Monday, September 28, 2015

DMARC and MPOE an IDF

 If you ever have to pull, cut, splice, extend or punch down cables... you already know the terms DMARC, MPOE and IDF. But the terms are widely misused. Actually, in telecom there seems to be a wilderness of informal tech jargon instead of formal technical terminology. So what is the difference between these obtuse acronyms? First the definitions:
DMARC - Demarcation point. In the USA this is defined by the FCC (47 C.F.R. Part 68) as a network interface device (NID). It often contains a lightning arrest and a test jack usually RJ-11. This can be inside or outside the structure, even on the edge of a property.

MPOE - Main Point of Entry. (Sometimes just POE) I've also seen this rendered as Minimum Point of Entry. Is is the point at which a data cable enters a property. This can be anywhere inside or outside the actual structure, but is usually immediately inside a building. circuits must be extended from this point into your IDF.


As to that IDF closet (also sometimes MDF.)  that stands for Main Distribution Facility and Intermediate Distribution Facility.  These can be the same location and is a room often as small as a closet which contains all that aforementioned telecommunications equipment. I usually call it a telco closet. When used in the technical sense, the MDF is the primary telco room, and usually the DMARC and the IDF is a secondary location in the same facility.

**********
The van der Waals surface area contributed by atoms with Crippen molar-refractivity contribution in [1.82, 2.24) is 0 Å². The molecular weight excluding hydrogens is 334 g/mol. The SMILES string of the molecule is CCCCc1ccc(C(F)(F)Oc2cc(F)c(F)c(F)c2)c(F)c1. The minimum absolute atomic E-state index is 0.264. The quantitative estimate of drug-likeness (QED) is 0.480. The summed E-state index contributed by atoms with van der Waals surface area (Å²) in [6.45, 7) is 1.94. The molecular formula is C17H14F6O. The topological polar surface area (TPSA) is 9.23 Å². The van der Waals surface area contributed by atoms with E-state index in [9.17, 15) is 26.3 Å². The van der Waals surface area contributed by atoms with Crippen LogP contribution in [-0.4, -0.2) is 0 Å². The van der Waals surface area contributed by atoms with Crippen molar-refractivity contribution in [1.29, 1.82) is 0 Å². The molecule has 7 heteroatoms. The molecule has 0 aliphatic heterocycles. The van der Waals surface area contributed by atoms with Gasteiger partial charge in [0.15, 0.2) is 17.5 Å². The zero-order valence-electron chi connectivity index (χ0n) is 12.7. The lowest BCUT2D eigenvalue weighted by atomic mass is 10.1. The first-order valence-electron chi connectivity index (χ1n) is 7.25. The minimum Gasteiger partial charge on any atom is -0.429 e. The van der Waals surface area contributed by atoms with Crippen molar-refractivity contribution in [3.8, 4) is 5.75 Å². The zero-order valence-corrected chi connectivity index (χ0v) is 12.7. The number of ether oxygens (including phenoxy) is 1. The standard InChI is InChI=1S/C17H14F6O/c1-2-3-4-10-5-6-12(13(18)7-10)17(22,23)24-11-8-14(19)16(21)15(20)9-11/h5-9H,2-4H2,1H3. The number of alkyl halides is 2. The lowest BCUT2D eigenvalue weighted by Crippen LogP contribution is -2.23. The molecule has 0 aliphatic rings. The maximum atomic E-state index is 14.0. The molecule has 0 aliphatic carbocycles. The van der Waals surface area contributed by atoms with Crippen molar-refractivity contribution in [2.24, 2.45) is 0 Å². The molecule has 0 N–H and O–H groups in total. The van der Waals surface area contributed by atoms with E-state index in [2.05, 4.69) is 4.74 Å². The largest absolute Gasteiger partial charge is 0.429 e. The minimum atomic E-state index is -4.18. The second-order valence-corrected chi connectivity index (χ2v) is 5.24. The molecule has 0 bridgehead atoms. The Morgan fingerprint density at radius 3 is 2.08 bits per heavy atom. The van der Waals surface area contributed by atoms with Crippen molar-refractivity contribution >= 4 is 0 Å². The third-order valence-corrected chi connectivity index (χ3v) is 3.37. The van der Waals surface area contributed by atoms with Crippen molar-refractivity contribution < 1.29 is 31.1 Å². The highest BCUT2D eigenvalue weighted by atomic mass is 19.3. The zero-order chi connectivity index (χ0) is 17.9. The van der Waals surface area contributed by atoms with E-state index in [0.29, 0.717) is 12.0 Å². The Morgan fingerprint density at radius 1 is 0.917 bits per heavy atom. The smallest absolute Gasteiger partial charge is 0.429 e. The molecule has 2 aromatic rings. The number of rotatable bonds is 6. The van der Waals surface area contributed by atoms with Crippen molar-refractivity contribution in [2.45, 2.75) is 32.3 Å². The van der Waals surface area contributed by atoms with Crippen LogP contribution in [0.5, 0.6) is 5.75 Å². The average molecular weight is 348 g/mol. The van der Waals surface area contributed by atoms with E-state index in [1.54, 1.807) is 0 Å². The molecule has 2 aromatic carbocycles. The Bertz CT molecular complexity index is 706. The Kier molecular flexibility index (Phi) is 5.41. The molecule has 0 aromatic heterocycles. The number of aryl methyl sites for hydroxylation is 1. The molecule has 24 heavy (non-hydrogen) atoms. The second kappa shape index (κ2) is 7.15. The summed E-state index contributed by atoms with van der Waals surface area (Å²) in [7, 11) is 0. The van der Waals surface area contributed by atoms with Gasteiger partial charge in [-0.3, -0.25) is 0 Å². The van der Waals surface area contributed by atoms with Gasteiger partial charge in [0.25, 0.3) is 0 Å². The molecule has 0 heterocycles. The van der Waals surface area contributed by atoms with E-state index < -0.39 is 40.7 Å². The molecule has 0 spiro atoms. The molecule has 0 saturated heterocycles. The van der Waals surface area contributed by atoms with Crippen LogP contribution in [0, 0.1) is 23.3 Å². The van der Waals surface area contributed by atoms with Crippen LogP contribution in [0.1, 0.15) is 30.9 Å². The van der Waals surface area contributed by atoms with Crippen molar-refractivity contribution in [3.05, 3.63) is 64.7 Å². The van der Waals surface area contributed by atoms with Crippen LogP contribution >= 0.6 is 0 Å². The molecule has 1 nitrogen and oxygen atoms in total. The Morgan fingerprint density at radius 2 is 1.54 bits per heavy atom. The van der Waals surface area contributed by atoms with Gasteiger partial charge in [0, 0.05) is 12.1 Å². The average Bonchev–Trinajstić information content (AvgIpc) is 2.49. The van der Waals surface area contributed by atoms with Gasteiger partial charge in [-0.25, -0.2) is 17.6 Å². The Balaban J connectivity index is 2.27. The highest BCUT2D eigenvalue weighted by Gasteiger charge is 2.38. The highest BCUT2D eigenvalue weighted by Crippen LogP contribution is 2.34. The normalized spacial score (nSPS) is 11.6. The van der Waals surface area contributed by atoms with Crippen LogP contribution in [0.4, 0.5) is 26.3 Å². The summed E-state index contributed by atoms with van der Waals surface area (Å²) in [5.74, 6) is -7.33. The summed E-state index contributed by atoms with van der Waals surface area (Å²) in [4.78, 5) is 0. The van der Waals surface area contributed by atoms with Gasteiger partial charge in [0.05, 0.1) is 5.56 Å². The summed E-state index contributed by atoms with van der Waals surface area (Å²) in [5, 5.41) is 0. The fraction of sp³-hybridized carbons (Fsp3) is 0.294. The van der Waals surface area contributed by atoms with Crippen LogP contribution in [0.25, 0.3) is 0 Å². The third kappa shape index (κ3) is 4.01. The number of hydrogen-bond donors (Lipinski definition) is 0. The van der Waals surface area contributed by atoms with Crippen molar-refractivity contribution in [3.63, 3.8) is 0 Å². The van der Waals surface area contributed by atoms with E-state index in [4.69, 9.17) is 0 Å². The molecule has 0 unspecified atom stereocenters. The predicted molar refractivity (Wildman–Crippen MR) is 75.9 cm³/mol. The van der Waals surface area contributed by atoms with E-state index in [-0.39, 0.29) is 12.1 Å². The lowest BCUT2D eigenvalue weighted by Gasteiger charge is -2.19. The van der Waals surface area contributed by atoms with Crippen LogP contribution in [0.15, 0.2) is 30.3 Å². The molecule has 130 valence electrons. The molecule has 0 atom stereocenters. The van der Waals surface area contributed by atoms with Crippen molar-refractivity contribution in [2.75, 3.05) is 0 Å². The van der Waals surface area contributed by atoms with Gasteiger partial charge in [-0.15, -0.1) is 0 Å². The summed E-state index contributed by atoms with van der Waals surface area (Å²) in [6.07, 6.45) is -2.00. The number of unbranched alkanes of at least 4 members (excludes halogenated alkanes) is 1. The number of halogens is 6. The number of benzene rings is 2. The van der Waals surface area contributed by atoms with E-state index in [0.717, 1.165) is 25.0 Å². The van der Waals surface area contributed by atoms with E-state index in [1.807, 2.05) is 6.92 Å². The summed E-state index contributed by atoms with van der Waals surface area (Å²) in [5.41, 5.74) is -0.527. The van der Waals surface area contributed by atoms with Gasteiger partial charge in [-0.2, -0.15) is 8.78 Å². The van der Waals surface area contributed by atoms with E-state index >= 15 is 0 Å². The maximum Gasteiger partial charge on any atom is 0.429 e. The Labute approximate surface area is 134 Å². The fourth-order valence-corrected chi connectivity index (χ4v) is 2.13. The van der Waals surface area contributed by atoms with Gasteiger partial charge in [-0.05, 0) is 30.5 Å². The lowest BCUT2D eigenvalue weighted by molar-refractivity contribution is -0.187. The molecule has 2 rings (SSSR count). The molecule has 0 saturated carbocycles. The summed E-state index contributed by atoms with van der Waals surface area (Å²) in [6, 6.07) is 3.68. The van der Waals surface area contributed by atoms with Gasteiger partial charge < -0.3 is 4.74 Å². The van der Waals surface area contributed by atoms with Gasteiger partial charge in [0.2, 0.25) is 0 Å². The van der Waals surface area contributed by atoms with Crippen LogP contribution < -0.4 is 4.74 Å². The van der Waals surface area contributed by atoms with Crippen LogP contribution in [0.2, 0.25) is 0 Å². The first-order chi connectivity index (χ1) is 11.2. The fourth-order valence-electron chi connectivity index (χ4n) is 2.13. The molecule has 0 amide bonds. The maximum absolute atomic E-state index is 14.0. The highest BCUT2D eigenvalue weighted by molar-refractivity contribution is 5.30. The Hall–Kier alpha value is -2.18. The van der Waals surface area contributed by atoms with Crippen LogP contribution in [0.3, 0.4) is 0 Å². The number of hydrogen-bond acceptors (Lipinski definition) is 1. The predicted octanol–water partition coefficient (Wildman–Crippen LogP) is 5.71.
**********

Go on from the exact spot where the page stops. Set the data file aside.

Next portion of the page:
What's the difference again? The short answer is that the MPOE is the "physical" point at which the provider's lines cross into the customer's building (or sometimes across a property line). The DMARC is the "electrical" point at which the provider's lines connect to the customers equipment. This difference is important because the hardware and support on one side belong to one party and vice versa.


How did this happen?  Think back to the Carterfone decision. Prior to the break up in 1984, AT&T owned everything. They had a total monopoly from handset to handset and everything in between. They owned the local loop, the DMARC, MPOE, cabes, poles, on-premise equipment, off-premise equipment, data centers, switches everything. (Similar situations existed with small local phone companies as well) But even before the break up of AT&T the use of third party equipment created a need to delineate the portion of the network which was owned by the customer and the portion owned by ma bell.